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LinuxConf Tasmania 2009: Devils, Schoolgirls, Never Reboot Again, Geekcars, and More - page 2

Klingons, Sugar, Accessibility, Computing Without Electricity

  • January 29, 2009
  • By Akkana Peck
Thursday was also packed with useful tutorials, including Donna Benjamin's well-named The Joy of Inkscape, Andrew Cowie's GTK tutorial, an Arduino tutorial by Jonathan Oxer and Hygh Blemings, and a kernel lguest tutorial by Rusty Russell ... all held in the same time slot. Good thing they put video of all these sessions online!

After the tutorials there were still more interesting talks, including a robot-powered clarinet by Mark Sheahan and Peter Chubb. But the hit of the conference was a Ksplice talk by Jeff Arnold. Ksplice is a way of inserting patches into a running kernel -- without rebooting. In theory you may never need to reboot again! Arnold gave demonstrations of how the system works, and the whole conference was buzzing with discussions about the talk afterward. This is definitely one worth catching on video when the recordings become available.

Sometimes the last day of a conference is a winding-down day, with lots of people skipping out or going home early, but not at LCA. Friday talks included a Matthew Wilcox on optimizing performance for solid state drives, Kymberly Cox on a Linux-powered robotic rescue bear, Paul Fenwick on Perl 5.10 and Matthew Garrett on why Linux power management still sucks (hmm, the title was "Power Management that Works" but that's not what I remember from the talk). Jonathan Oxer and Jared Herbohn gave a fun presentation called "Geek My Ride" in which they demonstrated their ridiculously over-instrumented cars -- the cars weren't there in the lecture hall, but they started them remotely and had someone rev the engine while they displayed the output of a remote RPM sensor. And Bdale Garbee showed off his open hardware and software powered model rockets, slightly upstaging Kevin Pulo's very interesting "Fun with LD_PRELOAD" presentation.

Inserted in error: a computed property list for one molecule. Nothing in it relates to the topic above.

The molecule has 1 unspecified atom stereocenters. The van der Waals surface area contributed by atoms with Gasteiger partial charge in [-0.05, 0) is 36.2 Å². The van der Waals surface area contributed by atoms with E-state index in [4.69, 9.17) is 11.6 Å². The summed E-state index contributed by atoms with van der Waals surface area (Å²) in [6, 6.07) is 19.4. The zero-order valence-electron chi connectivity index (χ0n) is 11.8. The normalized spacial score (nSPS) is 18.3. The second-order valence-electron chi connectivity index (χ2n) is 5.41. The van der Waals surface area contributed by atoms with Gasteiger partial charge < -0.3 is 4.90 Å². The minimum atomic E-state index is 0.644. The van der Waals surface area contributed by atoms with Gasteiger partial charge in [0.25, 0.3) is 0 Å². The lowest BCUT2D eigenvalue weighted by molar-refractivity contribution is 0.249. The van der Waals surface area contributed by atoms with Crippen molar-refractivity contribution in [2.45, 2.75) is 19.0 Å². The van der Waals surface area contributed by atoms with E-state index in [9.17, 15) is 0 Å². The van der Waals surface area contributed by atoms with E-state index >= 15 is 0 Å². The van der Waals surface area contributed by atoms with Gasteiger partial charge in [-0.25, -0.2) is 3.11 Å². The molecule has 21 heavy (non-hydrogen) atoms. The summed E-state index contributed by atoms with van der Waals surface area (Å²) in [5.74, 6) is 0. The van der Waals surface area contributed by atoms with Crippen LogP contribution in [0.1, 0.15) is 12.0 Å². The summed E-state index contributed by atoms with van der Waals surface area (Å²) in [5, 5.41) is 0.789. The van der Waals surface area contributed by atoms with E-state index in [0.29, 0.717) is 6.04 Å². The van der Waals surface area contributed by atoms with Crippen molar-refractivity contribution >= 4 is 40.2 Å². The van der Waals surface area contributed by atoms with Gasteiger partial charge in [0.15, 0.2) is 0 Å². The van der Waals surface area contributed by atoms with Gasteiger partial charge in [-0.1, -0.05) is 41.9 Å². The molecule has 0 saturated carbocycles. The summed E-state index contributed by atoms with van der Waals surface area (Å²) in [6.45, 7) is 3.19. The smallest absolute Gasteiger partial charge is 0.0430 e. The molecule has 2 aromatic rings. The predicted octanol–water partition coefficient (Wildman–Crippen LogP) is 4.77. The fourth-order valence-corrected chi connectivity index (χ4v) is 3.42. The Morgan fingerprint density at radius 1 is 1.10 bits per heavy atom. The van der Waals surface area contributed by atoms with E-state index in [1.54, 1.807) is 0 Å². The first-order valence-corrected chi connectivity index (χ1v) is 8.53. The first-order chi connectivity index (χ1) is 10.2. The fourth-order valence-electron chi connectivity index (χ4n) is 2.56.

A conference isn't all talks, though. There's a lot of socializing and hacking behind the scenes ... and then there are the formal conference social events, particularly the "Penguin Dinner" held on Wednesday night with a charity auction following. This year the auction was for research to save the Tasmanian devil. Devils are the largest carnivorous marsupial, native only to Tasmania, and they're facing extinction due to a strange and pernicious cancer that causes facial tumors, killing the animals by rendering them unable to eat.

At auction was one item: a large format numbered print of a beautiful, award winning waterfall photograph by Karen Garbee, wife of Debian luminary Bdale Garbee. Bidding was spirited and rose very quickly into the thousands of dollars, at which point things got complicated, with coalitions of multiple people bidding, and other people offering matching offers under certain conditions. In the end the auction raised something close to $40,000 (the exact figure is still being tallied) ... but only on condition that Linus Torvalds shave Bdale's beard, which Bdale said he's worn since 1982. Moved by the plight of the poor Tasmanian devils, Bdale generously agreed, and the shaving commenced on Friday at lunchtime. It was covered by a local television news station and showed up in the local Tasmanian paper the next day.

Next year's LCA will be held in Wellington, New Zealand, and it's well worth attending for anyone in that part of the world. Everyone else, keep an eye on Linux.conf.au, where videos of the talks will appear eventually.

Akkana Peck is a freelance programmer whose credits include a tour as a Mozilla developer. She's also the author of Beginning GIMP: From Novice to Professional.

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